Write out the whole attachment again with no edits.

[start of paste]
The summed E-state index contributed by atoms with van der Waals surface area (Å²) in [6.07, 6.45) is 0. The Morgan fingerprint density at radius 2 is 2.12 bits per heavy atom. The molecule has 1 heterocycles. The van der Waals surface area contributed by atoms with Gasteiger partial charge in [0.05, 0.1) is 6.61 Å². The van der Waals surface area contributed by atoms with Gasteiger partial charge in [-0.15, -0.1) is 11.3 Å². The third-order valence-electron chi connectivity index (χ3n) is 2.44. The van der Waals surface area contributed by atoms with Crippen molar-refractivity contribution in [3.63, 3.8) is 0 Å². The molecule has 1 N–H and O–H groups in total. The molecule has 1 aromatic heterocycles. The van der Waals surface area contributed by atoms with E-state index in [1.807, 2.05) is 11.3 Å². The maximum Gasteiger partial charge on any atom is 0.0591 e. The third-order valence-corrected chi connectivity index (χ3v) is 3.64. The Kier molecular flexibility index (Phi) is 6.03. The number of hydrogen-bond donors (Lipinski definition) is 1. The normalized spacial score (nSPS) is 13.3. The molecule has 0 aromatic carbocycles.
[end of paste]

The summed E-state index contributed by atoms with van der Waals surface area (Å²) in [6.07, 6.45) is 0. The Morgan fingerprint density at radius 2 is 2.12 bits per heavy atom. The molecule has 1 heterocycles. The van der Waals surface area contributed by atoms with Gasteiger partial charge in [0.05, 0.1) is 6.61 Å². The van der Waals surface area contributed by atoms with Gasteiger partial charge in [-0.15, -0.1) is 11.3 Å². The third-order valence-electron chi connectivity index (χ3n) is 2.44. The van der Waals surface area contributed by atoms with Crippen molar-refractivity contribution in [3.63, 3.8) is 0 Å². The molecule has 1 N–H and O–H groups in total. The molecule has 1 aromatic heterocycles. The van der Waals surface area contributed by atoms with E-state index in [1.807, 2.05) is 11.3 Å². The maximum Gasteiger partial charge on any atom is 0.0591 e. The third-order valence-corrected chi connectivity index (χ3v) is 3.64. The Kier molecular flexibility index (Phi) is 6.03. The number of hydrogen-bond donors (Lipinski definition) is 1. The normalized spacial score (nSPS) is 13.3. The molecule has 0 aromatic carbocycles.